This is brief technical note on how to get convergence in the cooperative inverse reinforcement learning framework.
We extend cooperative inverse RL to partially observable domains and
use a recent result on the grain of truth problem to establish (arguably very strong) conditions to get convergence to ε-Nash equilibria.
Credit: this came out of the CSRBAI Workshop on Preference Specification. Several people contributed ideas,
in particular Vadim Kosoy.
We use the setup and notation from the grain of truth paper
(Leike, Taylor, and Fallenstein, 2016).
We only review the most important notation here
in an attempt to make this post notationally fairly self-contained.
The set MOrelf denotes a countable class
of stochastic environments, the class of all environments
that are reflective-oracle-computable
(computable on a probabilistic Turing machine with access to a reflective oracle).
Let σ be any two-player environment.
Let H denote the human player and let R denote the robot player.
Each player interacts with the environment in cycles:
at time step t the player chooses an action at∈A and
receives a percept et∈E
the cycle then repeats for t+1.
A history is an element of (A×E)∗.
We use æ∈A×E to denote one interaction cycle,
and æ<t to denote a history of length t−1.
We assume the sets A and E are finite.
The human follows a policy
πH:(A×E)∗→ΔA and the robot follows a policy
The human acts in the subjective environment
(environment σ combined with the robot) and
the robot acts in the subjective environment
(environment σ combined with the human).
Each player does not observe the action and percept of the other player directly.
Moreover, only the human sees the reward signal,
not the robot.
Yet they both try to maximize this signal;
in this sense they are playing a cooperative game.
We assume that the reward is uniquely determined by the robot's history
(the robot has all the necessary information available to determine the reward).
The robot has a prior P over reward functions
that includes the true reward function.
One question is how to get a reward signal to the robot.
We assume that the robot maximizes the belief reward signal:
For any prior P on reward functions,
the robot can calculate at every time step the P-expected reward obtained.
We let the robot maximize the belief reward signal.
This is of course not actually desirable,
because it provides no extra incentive to the robot
to take actions that lead to learning the human's actual reward function.
We use σPR to denote the robot's subjective environment σR
augmented with the P-expected reward signal.
We fix a discount function
γt≥0 and ∑∞t=1γt<∞.
The goal is to maximize discounted rewards ∑∞t=1γtrt,
where rt denotes the human's reward at time step t.
The discount normalization factor is defined as
We define the value function as follows.
For the robot, we use VπσPR to denote the policy π's
subjective value (from the robot's point of view) and
VπσR to denote the policy π's actual value
(in terms of the rewards the human receives).
Our result relies on two assumptions. We discuss them in turn.
Assumption 1 (Human is AO). Player H is asymptotically optimal in mean
in the environment class MOrelf:
for all μ∈MOrelf.
On the one hand, Assumption 1 feels too strong:
One of the core ideas of value learning is that the AI is more powerful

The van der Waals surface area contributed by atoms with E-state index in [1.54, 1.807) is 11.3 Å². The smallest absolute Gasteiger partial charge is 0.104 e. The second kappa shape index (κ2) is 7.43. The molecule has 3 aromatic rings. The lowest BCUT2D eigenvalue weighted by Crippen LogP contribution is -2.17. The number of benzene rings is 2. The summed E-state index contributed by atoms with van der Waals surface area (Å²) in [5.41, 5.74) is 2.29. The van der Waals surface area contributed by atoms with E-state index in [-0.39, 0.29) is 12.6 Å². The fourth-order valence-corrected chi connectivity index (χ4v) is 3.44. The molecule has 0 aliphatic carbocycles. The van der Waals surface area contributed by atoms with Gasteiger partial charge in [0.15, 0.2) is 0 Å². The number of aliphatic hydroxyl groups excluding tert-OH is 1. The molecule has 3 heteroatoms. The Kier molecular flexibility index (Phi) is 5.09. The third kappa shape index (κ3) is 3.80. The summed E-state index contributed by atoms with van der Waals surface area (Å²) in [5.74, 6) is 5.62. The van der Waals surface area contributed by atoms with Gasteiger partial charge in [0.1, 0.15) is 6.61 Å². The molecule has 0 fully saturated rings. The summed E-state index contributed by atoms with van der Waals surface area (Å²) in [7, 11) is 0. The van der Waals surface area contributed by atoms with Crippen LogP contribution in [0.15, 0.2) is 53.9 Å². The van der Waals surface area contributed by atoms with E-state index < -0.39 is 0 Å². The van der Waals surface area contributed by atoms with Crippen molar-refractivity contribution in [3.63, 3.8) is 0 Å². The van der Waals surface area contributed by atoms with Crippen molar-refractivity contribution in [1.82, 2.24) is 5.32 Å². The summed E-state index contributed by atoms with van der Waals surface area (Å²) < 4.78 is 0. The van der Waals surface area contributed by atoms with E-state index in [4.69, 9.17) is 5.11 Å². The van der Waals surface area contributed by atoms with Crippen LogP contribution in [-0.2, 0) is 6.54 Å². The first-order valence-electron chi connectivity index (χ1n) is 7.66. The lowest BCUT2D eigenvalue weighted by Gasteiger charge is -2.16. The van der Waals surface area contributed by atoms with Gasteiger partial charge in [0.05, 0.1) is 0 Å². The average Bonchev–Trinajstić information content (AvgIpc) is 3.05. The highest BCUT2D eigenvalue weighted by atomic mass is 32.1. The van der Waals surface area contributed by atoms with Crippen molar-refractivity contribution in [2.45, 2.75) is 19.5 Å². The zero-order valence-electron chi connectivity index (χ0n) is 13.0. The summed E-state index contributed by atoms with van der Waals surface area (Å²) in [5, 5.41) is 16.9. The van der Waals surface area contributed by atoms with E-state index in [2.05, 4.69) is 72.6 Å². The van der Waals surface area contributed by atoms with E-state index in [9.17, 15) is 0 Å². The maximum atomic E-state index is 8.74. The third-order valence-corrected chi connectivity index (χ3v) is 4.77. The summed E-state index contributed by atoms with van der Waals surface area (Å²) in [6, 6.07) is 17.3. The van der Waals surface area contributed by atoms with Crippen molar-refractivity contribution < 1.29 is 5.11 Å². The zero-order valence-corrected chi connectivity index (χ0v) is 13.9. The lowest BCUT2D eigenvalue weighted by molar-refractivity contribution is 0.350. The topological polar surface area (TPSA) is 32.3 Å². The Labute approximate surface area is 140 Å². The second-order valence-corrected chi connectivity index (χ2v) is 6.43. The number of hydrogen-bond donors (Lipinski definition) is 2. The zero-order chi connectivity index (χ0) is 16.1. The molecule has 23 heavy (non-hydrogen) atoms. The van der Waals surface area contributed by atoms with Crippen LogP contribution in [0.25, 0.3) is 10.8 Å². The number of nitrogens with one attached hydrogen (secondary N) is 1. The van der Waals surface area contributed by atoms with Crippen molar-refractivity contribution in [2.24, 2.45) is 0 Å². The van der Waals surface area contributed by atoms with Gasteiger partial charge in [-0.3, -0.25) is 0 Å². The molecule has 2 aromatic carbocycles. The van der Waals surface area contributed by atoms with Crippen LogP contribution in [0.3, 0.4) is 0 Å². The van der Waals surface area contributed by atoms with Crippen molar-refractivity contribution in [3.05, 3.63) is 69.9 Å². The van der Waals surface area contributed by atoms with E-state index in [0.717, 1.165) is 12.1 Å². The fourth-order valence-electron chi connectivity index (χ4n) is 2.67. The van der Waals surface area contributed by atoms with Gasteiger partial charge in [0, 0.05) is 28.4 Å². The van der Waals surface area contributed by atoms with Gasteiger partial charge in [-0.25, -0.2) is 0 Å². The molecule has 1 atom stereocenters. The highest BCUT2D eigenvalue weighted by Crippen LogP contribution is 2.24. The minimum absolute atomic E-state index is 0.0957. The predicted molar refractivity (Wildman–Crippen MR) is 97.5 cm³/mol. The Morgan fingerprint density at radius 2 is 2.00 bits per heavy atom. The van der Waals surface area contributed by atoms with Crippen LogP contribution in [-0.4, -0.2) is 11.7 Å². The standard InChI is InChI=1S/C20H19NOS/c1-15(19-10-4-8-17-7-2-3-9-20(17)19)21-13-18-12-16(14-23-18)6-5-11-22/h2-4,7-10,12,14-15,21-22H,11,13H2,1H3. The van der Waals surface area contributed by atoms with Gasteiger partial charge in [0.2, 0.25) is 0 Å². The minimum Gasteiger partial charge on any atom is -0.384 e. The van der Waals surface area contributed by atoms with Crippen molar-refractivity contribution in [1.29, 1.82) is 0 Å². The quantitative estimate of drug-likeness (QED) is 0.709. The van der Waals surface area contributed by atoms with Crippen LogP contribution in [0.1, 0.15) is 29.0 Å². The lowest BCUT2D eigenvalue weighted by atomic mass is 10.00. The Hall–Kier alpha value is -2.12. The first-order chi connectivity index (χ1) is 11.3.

than the human, and whether value learning succeeds should not hinge on whether
the human learns to behave optimally in the limit.
On the other hand, maybe assuming a superintelligence-assisted human
becomes asymptotically optimal is not so unrealistic:
after all, it is just saying that the human would use the robot
to get as much reward as possible.
Assumption 2 (Teachability).
For all ε>0 and all policies π,
if |VπσPR(æ<t)−VπσR(æ<t)|>ε infinitely often,
The teachability assumption states that if the robot's belief value
VπσPR(æ<t) differs from
its actual value VπσR(æ<t) by more than ε
(on any policy),
then there is a sequence of actions that the human can take
to teach the robot, and that it is suboptimal for the human not to do so.
This means that the effective horizon has to be long enough
for the human to provide information to the robot,
for the robot to change its behavior,
and for both of them to adopt better policies.
The form our techability assumption takes
is somewhat cheating, because it packages a bunch of steps into one assumption.
Future work should try to unpack it and make several smaller assumptions
that are easier to understand.
If Assumption 1 and Assumption 2 are satisfied
and the human is reflective-oracle-computable,
then there is a policy for the robot such that
for any ε>0
both human and robot converge to an ε-Nash equilibria
The proof is a relatively straightforward application of existing results.
The robot maximizes the belief reward signal;
as its policy we choose Thompson sampling
because we know that Thompson sampling is asymptotically optimal in mean
in any countable class of stochastic environments,
in particular MOrefl
(Leike et al., 2016, Thm. 4).
Moreover, Thompson sampling is reflective-oracle-computable.
Therefore we get that σH,σR∈MOrelf
(both H and R have a grain of truth).
From Assumption 1 we get that the human is also asymptotically optimal in mean.
Now we can apply Theorem 28 from Leike, Taylor, and Fallenstein (2016) to get that
for all ε>0 the probability that
both human and robot play an ε-best response converges to 1.
However, this is not necessarily a ε-Nash equilibrium yet
because the robot is only best responding in its belief environment,
which might be inaccurate.
In other words, we get
but we want
This is where Assumption 2 comes in.
Together with Assumption 1 it provides that
for any policy π.
Omitting history arguments we write
The first convergence is from Assumption 2,
the second from the robot's asymptotic optimality,
and the third is from Assumption 2 again.